Fact Check: Is Earth’s Core Stopped Spinning? What Are The Consequences?

The inner core of the planet has always moved at its own pace. However, surprisingly, scientists have been aware of the peculiar behavior since the middle of the 1990s. As stated by a new study, the Earth’s inner core recently stopped spinning and changed its spin orientation in the opposite direction.

According to the study posted in Nature Geoscience, the globally consistent pattern suggests that inner-core rotation has recently stopped. In 2009, the rotation came to a grinding halt, and then it unexpectedly turned in the other direction. For a long time, scientists have believed that the Earth’s inner core swings back and forth in relation to the surface.

“The swing goes through about seven decades in a cycle, or about once every 35 years.” “The researchers from China’s Peking University told AFP that it previously changed course in the early 1970s and predicted that the next change would occur in the middle of the 2040s,” they stated.

What is the inner core of Earth?

There are three parts to the layers of the Earth: the mantle, core, and crust.

In 1936, scientists studied seismic waves from earthquakes that travel throughout the planet when they first discovered Earth’s inner core. The shift in the waves brought out the Earth’s core, which has a width of about 7000 kilometers and is made up of a solid iron core wrapped in a shell of liquid iron. According to a study published in Nature in 1996, seismic wave travel times through the Earth’s inner core have changed in a small but systematic way over the past three decades. The inner core rotates at a rate approximately one degree per year faster than the mantle and crust rotate on a daily basis, which best explains this variation.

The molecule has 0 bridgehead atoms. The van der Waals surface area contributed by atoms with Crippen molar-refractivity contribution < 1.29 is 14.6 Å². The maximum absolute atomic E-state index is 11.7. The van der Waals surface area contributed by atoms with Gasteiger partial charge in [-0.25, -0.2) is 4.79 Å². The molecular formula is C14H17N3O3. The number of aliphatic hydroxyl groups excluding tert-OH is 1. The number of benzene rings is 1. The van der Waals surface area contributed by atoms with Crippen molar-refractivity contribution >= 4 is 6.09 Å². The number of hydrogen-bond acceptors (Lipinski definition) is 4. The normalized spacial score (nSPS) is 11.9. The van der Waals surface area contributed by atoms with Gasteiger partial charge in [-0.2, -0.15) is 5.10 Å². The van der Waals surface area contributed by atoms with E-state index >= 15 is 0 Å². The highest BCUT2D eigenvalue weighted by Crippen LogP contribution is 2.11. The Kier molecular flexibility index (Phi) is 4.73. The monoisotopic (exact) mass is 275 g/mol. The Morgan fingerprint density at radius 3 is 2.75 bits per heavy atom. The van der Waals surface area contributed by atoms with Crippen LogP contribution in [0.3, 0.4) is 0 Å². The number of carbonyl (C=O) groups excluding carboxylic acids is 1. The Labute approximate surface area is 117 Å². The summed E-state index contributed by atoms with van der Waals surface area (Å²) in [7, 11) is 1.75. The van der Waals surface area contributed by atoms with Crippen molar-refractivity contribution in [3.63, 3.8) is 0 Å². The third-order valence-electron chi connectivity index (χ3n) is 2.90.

The Peaking University team looked at earthquakes that mostly occurred between 1995 and 2021. The analysis showed that the core stopped spinning around 2009 and might be about to change direction.

What’s going on now?

According to research, there are connections between Earth’s crust, mantle, and core layers, and the rotation of the planet’s core is related to changes in the length of the day. This could cause minute variations in the exact part of the time it takes for Earth to rotate on its axis.

The team said that the observations show that the layers of the planet Earth, from the deepest interior to the surface, interact in a dynamic way. This could be because of gravitational coupling and the angular momentum exchange between the core, mantle, and surface.

They stated, “We hope our study can motivate some researchers to build and test models that treat the entire Earth as an integrated dynamic system,” adding that there is currently no evidence that the change in spinning could affect people living on the planet’s surface.

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